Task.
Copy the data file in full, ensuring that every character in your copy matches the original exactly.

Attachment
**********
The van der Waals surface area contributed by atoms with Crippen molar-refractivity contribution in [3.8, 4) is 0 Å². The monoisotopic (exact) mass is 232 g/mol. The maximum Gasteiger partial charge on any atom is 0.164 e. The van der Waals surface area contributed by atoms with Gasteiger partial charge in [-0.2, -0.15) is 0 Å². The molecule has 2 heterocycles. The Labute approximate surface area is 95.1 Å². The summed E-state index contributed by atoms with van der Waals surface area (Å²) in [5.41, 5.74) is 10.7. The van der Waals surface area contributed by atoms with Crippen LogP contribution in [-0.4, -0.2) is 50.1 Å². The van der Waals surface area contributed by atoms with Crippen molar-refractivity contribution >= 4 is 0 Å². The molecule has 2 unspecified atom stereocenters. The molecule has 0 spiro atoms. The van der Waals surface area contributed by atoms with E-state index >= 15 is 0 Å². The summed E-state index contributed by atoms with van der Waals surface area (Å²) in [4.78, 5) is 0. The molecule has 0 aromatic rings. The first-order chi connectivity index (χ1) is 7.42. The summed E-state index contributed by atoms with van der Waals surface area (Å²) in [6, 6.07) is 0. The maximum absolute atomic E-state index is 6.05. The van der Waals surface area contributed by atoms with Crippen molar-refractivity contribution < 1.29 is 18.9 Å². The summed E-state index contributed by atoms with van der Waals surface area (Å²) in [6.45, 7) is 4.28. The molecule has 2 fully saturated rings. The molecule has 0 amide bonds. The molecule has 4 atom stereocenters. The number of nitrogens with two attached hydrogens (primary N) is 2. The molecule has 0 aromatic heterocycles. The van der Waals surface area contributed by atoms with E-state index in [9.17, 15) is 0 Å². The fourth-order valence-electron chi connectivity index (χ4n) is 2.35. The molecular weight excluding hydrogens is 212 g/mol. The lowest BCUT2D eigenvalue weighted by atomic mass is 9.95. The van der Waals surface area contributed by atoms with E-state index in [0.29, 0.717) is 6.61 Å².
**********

The van der Waals surface area contributed by atoms with Crippen molar-refractivity contribution in [3.8, 4) is 0 Å². The monoisotopic (exact) mass is 232 g/mol. The maximum Gasteiger partial charge on any atom is 0.164 e. The van der Waals surface area contributed by atoms with Gasteiger partial charge in [-0.2, -0.15) is 0 Å². The molecule has 2 heterocycles. The Labute approximate surface area is 95.1 Å². The summed E-state index contributed by atoms with van der Waals surface area (Å²) in [5.41, 5.74) is 10.7. The van der Waals surface area contributed by atoms with Crippen LogP contribution in [-0.4, -0.2) is 50.1 Å². The van der Waals surface area contributed by atoms with Crippen molar-refractivity contribution >= 4 is 0 Å². The molecule has 2 unspecified atom stereocenters. The molecule has 0 spiro atoms. The van der Waals surface area contributed by atoms with E-state index >= 15 is 0 Å². The summed E-state index contributed by atoms with van der Waals surface area (Å²) in [4.78, 5) is 0. The molecule has 0 aromatic rings. The first-order chi connectivity index (χ1) is 7.42. The summed E-state index contributed by atoms with van der Waals surface area (Å²) in [6, 6.07) is 0. The maximum absolute atomic E-state index is 6.05. The van der Waals surface area contributed by atoms with Crippen molar-refractivity contribution < 1.29 is 18.9 Å². The summed E-state index contributed by atoms with van der Waals surface area (Å²) in [6.45, 7) is 4.28. The molecule has 2 fully saturated rings. The molecule has 0 amide bonds. The molecule has 4 atom stereocenters. The number of nitrogens with two attached hydrogens (primary N) is 2. The molecule has 0 aromatic heterocycles. The van der Waals surface area contributed by atoms with E-state index in [9.17, 15) is 0 Å². The fourth-order valence-electron chi connectivity index (χ4n) is 2.35. The molecular weight excluding hydrogens is 212 g/mol. The lowest BCUT2D eigenvalue weighted by atomic mass is 9.95. The van der Waals surface area contributed by atoms with E-state index in [0.29, 0.717) is 6.61 Å².